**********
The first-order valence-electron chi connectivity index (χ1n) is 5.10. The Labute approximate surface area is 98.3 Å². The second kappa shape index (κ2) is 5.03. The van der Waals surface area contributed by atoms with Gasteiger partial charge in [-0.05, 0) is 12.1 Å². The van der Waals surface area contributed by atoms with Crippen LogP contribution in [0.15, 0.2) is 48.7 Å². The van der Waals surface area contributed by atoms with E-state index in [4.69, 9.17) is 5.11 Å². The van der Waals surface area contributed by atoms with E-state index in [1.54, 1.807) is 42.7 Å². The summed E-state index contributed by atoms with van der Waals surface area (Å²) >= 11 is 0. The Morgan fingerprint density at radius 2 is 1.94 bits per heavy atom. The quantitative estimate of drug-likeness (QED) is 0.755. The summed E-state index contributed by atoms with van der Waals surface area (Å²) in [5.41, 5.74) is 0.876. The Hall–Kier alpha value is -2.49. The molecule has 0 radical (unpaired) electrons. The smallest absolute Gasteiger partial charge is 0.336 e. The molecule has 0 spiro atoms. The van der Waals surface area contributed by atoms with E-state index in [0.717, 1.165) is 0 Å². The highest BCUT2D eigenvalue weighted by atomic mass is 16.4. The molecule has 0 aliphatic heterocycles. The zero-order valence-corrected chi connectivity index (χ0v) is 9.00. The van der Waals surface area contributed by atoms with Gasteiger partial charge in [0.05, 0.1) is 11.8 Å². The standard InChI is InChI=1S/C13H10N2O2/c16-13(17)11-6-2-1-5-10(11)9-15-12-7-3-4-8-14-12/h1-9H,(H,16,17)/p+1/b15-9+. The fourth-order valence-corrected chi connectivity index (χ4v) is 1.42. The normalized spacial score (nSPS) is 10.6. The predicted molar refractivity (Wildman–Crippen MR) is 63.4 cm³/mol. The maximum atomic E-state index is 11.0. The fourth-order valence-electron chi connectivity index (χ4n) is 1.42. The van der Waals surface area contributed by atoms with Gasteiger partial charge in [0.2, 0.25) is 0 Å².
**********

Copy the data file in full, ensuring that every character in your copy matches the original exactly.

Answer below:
The first-order valence-electron chi connectivity index (χ1n) is 5.10. The Labute approximate surface area is 98.3 Å². The second kappa shape index (κ2) is 5.03. The van der Waals surface area contributed by atoms with Gasteiger partial charge in [-0.05, 0) is 12.1 Å². The van der Waals surface area contributed by atoms with Crippen LogP contribution in [0.15, 0.2) is 48.7 Å². The van der Waals surface area contributed by atoms with E-state index in [4.69, 9.17) is 5.11 Å². The van der Waals surface area contributed by atoms with E-state index in [1.54, 1.807) is 42.7 Å². The summed E-state index contributed by atoms with van der Waals surface area (Å²) >= 11 is 0. The Morgan fingerprint density at radius 2 is 1.94 bits per heavy atom. The quantitative estimate of drug-likeness (QED) is 0.755. The summed E-state index contributed by atoms with van der Waals surface area (Å²) in [5.41, 5.74) is 0.876. The Hall–Kier alpha value is -2.49. The molecule has 0 radical (unpaired) electrons. The smallest absolute Gasteiger partial charge is 0.336 e. The molecule has 0 spiro atoms. The van der Waals surface area contributed by atoms with E-state index in [0.717, 1.165) is 0 Å². The highest BCUT2D eigenvalue weighted by atomic mass is 16.4. The molecule has 0 aliphatic heterocycles. The zero-order valence-corrected chi connectivity index (χ0v) is 9.00. The van der Waals surface area contributed by atoms with Gasteiger partial charge in [0.05, 0.1) is 11.8 Å². The standard InChI is InChI=1S/C13H10N2O2/c16-13(17)11-6-2-1-5-10(11)9-15-12-7-3-4-8-14-12/h1-9H,(H,16,17)/p+1/b15-9+. The fourth-order valence-corrected chi connectivity index (χ4v) is 1.42. The normalized spacial score (nSPS) is 10.6. The predicted molar refractivity (Wildman–Crippen MR) is 63.4 cm³/mol. The maximum atomic E-state index is 11.0. The fourth-order valence-electron chi connectivity index (χ4n) is 1.42. The van der Waals surface area contributed by atoms with Gasteiger partial charge in [0.2, 0.25) is 0 Å².